A good story that personalized the possible consequences of my decision might have curbed my romanticized story. This could have encouraged me to make a better decision for my circumstances. Telling the right story at the right time humanizes the sales process and accesses this emotional region, so that a seller can help a buyer make a more informed decision from the place where such decisions are actually made.
Three Reasons to Use Stories to Sell
But why the focus on stories, you might ask, rather than the emphasis on questions and conversations found in many sales training methodologies? Of course those are essential, as are other selling basics. But understanding the power of story is oft-neglected, so we’ll address this in particular here.
First, naturally talented salespeople are already (often unconsciously) using the power of story to sell. These naturals engage buyers with stories and tell key stories about other buyers to leverage a sale. Yet they are usually unable to articulate or teach what they are doing. Companies often joke about cloning their top sales reps – compelling storytelling is often one of their defining traits you should consider teaching it reps who are not using it.
Second, the selling power of story is a direct result of how our psycho-emotional-behavioral system responds to stories. After thousands of years of an oral storytelling tradition, we are hard-wired to respond to story in specific ways. After millions of collective bedtime stories and many millions more stories told for entertainment, humans have developed both a longing to hear stories (which supports the Hollywood film industry), as well as a calming and accepting approach to story. One effect of this conditioning is that stories allow buyers to bypass the somewhat irrational emotional defenses often triggered during a sales interaction.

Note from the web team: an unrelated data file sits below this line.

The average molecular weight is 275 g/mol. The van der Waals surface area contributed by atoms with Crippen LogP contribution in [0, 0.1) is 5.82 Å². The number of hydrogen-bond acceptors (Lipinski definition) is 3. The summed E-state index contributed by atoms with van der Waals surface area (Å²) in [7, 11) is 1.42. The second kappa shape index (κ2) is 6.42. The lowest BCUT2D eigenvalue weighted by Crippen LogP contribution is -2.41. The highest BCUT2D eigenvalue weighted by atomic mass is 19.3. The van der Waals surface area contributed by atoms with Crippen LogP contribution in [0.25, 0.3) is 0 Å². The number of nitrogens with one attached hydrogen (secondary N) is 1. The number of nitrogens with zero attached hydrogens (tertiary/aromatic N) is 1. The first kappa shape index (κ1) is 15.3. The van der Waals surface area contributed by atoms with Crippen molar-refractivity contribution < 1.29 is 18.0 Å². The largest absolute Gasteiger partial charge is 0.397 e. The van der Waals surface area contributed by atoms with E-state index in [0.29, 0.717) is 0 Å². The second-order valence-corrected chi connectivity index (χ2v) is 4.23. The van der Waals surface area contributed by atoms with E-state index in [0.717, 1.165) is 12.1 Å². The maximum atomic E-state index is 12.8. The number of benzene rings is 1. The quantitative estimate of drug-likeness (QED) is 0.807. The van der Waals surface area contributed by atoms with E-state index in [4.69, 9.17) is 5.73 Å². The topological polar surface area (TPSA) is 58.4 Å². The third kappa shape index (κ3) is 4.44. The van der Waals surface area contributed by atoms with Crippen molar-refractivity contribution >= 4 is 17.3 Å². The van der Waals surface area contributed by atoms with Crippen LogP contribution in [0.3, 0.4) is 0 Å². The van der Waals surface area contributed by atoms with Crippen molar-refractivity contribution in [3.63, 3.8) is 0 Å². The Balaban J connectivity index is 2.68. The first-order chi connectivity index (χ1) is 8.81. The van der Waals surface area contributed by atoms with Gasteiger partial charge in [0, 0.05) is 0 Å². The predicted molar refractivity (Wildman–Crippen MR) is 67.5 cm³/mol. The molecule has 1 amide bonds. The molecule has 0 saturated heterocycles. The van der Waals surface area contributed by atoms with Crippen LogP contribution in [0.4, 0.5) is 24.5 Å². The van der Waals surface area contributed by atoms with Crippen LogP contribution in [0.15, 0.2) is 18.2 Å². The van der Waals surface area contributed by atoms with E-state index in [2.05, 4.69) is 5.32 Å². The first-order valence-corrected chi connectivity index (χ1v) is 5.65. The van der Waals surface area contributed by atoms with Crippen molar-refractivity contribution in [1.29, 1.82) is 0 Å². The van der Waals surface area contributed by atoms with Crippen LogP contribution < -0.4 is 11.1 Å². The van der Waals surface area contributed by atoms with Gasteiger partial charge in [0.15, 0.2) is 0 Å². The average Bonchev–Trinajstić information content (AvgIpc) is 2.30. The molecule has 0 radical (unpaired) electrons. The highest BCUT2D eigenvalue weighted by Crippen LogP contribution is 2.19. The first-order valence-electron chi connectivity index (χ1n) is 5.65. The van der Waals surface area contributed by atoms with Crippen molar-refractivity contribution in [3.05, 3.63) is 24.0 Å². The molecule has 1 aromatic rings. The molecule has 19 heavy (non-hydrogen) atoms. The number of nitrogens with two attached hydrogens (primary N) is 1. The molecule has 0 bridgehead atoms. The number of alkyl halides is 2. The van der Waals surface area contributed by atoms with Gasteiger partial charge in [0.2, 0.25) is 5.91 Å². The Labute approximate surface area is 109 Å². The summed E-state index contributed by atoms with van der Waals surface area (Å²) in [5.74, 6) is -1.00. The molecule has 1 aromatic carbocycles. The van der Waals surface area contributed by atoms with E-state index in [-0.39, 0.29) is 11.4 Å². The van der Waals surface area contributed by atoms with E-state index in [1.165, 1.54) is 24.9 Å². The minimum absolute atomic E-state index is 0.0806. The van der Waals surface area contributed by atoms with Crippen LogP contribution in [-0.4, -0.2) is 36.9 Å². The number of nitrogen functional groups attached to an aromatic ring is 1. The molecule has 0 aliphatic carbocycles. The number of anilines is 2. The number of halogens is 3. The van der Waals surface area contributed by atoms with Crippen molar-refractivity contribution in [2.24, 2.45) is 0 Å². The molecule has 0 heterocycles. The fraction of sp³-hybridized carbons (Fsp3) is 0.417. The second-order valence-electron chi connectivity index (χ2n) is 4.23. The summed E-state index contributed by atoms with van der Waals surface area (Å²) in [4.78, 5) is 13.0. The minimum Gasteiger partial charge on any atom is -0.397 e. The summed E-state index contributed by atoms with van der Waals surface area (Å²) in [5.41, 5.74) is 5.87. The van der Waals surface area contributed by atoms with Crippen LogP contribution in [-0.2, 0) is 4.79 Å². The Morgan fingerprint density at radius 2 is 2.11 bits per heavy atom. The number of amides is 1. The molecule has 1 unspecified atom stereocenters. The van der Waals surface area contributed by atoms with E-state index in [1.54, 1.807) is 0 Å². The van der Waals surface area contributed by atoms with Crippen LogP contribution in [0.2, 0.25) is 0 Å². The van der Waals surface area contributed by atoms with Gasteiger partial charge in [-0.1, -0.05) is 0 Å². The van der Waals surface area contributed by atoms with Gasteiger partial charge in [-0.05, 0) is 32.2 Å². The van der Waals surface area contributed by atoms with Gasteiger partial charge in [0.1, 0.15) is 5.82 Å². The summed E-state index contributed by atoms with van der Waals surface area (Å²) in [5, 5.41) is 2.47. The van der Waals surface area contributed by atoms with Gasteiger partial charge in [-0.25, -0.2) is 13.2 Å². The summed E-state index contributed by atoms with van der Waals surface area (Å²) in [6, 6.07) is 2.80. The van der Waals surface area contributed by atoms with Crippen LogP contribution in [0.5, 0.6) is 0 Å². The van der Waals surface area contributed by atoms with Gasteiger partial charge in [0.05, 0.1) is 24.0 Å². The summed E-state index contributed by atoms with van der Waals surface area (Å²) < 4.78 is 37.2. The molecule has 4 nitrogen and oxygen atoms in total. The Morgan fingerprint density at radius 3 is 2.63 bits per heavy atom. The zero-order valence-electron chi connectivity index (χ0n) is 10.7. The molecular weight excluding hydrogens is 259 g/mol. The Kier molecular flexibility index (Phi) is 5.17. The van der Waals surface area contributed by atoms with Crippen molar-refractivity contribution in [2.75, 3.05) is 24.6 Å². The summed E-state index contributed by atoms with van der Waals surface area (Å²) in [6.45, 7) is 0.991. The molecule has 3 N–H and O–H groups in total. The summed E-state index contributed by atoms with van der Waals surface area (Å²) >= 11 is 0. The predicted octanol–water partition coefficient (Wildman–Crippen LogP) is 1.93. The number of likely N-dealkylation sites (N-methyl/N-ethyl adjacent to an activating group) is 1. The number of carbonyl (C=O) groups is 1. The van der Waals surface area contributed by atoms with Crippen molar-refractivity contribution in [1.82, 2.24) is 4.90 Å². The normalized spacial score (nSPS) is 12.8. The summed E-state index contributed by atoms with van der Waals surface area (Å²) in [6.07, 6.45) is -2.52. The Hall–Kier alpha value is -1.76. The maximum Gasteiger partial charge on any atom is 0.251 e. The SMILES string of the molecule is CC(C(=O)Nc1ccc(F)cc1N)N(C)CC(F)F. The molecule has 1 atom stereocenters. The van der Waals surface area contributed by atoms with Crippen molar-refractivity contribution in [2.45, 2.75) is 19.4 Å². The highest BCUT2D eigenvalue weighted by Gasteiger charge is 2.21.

Instead of reacting to a salesperson in a guarded way, buyers have the opportunity to relax into a story about a student whose life was changed or an administrator who successfully increased achievement in her district. Buyers are given the freedom to identify with any character whose wants, needs, and values match their own. This identification with characters process usually happens during a story. This self-selection dynamic draws our customers toward us and facilitates trust, like we are drawn to the heroes and heroines of a good novel. By allowing our customers to build emotional connections to characters and scenarios that are meaningful to them, we also build valuable bridges to ourselves as solution providers.
Third, and paradoxically, while stories relax our customers on one level, it stimulates them on another level by heightening attention and memory recall. The myths, legends, and stories of the tribe usually conveyed key data about where to go and not go, how to get home, what to eat or not eat, and other life-preserving information that was critical to remember. Thus, thousands of years of using story to convey important survival information has conditioned our brains to remember story well. Thus teachers and administrators will leave a conference and forget much of the data they took in, while remembering the stories they heard. By embedding sales calls within a story-rich framework, we provide our customers with anchors for retaining the key information about our company, our products, and the solutions we provide.
Coming in Part 2
Our next post in this 2 part series will address the tactical use of story to sell. We’ll discuss how to use the power of stories and business narrative to architect conversations about our educational solutions. We’ll also identify the different types of stories that are useful at different stages of the buying cycle.
James Mayfield Smith is an educational consultant, sales executive, and trained mythologist who applies the principles of depth mythology and the power of business narrative and story-savvy messaging to sales, marketing, and educational product development projects.
Lee’s original post Storyline in Textbooks and Video Games is here.